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Students wade into testing debate on a field trip to City Hall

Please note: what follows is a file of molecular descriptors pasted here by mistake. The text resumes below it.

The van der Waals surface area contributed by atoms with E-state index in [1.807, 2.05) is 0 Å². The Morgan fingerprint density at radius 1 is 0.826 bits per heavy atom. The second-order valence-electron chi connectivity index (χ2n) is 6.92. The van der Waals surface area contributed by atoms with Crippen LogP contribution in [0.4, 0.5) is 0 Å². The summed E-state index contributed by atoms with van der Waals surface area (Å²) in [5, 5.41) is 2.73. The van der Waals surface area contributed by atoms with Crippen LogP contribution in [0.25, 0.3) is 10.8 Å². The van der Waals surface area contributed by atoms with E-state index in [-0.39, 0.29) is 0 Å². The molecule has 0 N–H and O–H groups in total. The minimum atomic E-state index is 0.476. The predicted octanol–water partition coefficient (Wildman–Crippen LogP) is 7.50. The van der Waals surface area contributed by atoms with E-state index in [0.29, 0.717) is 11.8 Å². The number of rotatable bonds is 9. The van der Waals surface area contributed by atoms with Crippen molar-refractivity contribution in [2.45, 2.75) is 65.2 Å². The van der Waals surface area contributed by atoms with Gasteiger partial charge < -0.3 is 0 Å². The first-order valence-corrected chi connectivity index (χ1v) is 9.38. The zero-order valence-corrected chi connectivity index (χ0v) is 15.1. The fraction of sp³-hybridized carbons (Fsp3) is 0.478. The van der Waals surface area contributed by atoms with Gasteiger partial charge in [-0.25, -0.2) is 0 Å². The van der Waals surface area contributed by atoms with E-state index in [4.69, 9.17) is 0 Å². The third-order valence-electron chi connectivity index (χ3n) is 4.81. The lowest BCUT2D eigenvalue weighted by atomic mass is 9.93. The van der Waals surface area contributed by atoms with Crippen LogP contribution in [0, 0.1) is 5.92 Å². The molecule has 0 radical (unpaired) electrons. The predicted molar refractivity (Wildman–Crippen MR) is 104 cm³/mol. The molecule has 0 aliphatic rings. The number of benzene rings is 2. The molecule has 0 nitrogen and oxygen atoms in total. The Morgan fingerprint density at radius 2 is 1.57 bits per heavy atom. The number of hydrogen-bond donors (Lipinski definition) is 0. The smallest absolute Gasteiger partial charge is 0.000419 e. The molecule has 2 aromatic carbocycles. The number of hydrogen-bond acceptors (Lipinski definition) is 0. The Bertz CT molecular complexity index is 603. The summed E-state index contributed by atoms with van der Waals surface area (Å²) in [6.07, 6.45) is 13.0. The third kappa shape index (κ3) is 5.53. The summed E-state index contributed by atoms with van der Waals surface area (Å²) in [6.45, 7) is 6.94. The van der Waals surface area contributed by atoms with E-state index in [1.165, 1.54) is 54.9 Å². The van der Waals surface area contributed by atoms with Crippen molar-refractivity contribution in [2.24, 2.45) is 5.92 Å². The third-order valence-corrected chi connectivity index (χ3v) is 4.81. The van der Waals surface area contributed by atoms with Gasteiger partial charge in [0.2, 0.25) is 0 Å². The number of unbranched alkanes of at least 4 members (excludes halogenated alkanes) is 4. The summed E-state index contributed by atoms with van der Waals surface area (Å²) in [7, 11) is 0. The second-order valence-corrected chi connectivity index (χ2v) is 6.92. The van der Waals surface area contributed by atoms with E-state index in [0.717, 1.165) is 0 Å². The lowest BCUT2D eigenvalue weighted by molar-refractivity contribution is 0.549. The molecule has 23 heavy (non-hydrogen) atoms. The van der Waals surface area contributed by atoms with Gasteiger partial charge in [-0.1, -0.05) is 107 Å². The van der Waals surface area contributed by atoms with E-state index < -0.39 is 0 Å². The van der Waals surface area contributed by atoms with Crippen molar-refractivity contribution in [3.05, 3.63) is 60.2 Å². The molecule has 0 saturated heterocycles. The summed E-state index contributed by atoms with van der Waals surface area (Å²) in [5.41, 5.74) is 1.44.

Fourth graders from the Brooklyn Charter School stop by the City Council and catch some of an education committee hearing For one class of fourth graders, a tour of City Hall turned into a chance to add their voices to the fierce public debate over standardized testing today. Teachers from the Brooklyn Charter School scheduled the city government field trip after finding that few of their students knew much about the city elections that took place earlier this fall. But they didn't realize they were going to be walking into a City Council hearing featuring Chancellor Dennis Walcott, who was getting peppered with questions from lawmakers about how testing policies were affecting schools. Any possibility that the students would see some of the heated sparring between education officials and council members, a common sight at previous hearings, seemed dashed by the timing of the visit. The election season is over, and both Walcott and Education Committee Chair Robert Jackson are just a few weeks from leaving office, so there were no theatrics and little new information offered up in the Department of Education's testimony. The hearing framed many of the issues that have been raised more contentiously at forums, state legislative hearings and protests around the state this fall. Some of the issues, like an increased pressure to perform well and the shifting standards that define proficiency, were ones that the visiting students and teachers said they've seen and experienced first-hand. "I've been in testing grades for six years and it's definitely more pressure," said Gina Zaccaria, one of the teachers from the Bedford-Stuyvesant school. "They feel it more."